Hide and Seek

In this article, I give you an example of how malware is hiding through packer techniques to prevent getting caught on your systems. For that, I have recorded a small ‘adventure’ for you that I took last night.

Here it goes:

In an environment that is auditing Attack Surface Reduction rules, I ran the following Microsoft Threat Protection (MTP) Query:

Which – among others- returned an entry for a .js file which was downloaded. I wasn’t able to grab that .js file, but in the timeline of the Machine in Microsoft Defender ATP (MDATP), I saw the following entry, right after the ASR-Audit:

So, probably the .js file downloaded this .txt file. Luckily I could download the .txt file and I then directly uploaded it to VirusTotal:

Ok, nada. Let’s take a closer look at the file:

Hm, a lot of ~ in there. When you now look at the command line from the event graph above, you will recognize that they are replacing ~ with nothing:

(Get-Content wznwsvxvfdh.txt).replace(‘~’,”)

I did this with the ultimate power of Notepad and got something like this:

Let’s see what VT says about it now:

Better – not good. So next, I had to decode the base64 string that we found in the first line of the ~-free txt file. The most convenient way for me to do that is in Terminal/WSL Ubuntu:

Still, the result didn’t look very readable:

It looks like this will be a long night. Anyway – at the end of this encoded block, I found this:

Ok, they are reading this encoded block, base64 decode it (again!) and then de-compress it. They then cut some stuff off by selecting only certain bytes and then take it and load it as an assembly.

They are skipping the step of creating a .dll on disk to get not caught by that. Instead they are loading the assembly on the fly from the data in the variable.

Finally, they call a function in this assembly called “setup()”.

I wanted to investigate the content of the .dll more closely, so I needed to write it’s content to a file:

I cut off the call of the ‘Setup()’ function and executed the rest of the PowerShell script. With that, I had the ‘assembly’ in $UnFiBy.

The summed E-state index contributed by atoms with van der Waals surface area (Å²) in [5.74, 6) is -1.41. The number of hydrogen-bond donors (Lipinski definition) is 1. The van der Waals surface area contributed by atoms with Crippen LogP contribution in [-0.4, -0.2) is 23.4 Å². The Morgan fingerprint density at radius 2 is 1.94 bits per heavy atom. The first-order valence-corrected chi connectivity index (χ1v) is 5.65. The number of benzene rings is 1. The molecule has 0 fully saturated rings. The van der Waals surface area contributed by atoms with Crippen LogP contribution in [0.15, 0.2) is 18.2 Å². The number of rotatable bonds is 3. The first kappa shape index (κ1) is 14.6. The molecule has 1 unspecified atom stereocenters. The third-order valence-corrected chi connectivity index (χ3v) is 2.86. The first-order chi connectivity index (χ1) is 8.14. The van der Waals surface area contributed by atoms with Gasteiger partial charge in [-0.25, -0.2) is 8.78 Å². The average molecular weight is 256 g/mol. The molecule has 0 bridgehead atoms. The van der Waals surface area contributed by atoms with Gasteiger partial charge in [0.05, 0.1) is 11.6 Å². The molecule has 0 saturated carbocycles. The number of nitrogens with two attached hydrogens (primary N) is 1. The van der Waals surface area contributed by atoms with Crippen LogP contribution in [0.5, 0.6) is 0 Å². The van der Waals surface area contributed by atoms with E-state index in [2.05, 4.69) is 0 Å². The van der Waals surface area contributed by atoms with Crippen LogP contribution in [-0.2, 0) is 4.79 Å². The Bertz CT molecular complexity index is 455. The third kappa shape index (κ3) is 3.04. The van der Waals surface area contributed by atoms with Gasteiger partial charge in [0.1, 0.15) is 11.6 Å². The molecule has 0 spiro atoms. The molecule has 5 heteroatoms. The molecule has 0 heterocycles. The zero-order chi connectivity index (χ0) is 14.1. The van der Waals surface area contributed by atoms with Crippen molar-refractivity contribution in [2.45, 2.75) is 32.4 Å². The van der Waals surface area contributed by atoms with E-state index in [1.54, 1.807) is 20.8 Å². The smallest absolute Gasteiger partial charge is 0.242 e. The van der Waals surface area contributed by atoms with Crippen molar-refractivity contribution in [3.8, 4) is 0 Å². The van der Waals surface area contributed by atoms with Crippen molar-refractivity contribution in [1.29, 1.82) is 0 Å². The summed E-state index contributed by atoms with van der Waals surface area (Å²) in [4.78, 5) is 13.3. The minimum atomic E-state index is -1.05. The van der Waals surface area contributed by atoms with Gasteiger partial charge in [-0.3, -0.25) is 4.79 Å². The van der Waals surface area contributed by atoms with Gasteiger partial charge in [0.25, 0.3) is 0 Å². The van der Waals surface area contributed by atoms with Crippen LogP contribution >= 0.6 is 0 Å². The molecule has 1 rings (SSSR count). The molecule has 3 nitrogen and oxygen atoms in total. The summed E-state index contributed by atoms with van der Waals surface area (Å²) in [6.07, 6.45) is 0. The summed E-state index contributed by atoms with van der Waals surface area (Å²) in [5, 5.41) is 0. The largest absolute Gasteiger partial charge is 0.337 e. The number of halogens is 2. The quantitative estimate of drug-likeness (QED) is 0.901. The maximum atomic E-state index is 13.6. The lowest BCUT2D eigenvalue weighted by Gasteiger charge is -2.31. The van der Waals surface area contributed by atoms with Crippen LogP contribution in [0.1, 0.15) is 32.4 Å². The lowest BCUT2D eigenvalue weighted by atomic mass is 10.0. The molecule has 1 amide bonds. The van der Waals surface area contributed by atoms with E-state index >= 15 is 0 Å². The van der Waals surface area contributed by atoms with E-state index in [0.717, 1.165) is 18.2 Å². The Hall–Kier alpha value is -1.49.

Now, to create a dll I did:

$unfiby | set-content out.dll -Encoding Byte

Et voilà, I had a fresh .dll which I uploaded to VirusTotal:

Aha. We are getting closer. I then opened the .dll in a disassembler which immediately told me that the .dll consists of .net code. With that I could use DotPeek to decompile the code, which I did.

I found the setup() function and … this:

Another base64 encoded string but this time it was reversed in addition.

I copied the string to a txt file called ‘rev.txt’ and worked on it with PowerShell:

$t=gc .\rev.txt
$ca=$t.ToCharArray()
[array]::Reverse($ca)
$decoded = [System.Convert]::FromBase64CharArray($ca,0,$ca.length)
$decoded | set-content another.dll -encoding byte

After reading it, I reversed it character by character, then base64 decoded it (did I say AGAIN??) and finally wrote it to a .dll file.

Guess what’s next? Yes, I asked my friend VirusTotal:

Finally, this is the actual malware now with all the additional packer stuff pealed off.

VirusTotal told me then it was Sodinokibi Malware, that I found somewhere in the wild, a not-so-nice ransomware thing that has some interesting background.

It was interesting to see what those packers do, to hide the Malware and how more and more AV engines detected it, the more packer stuff I pealed off.

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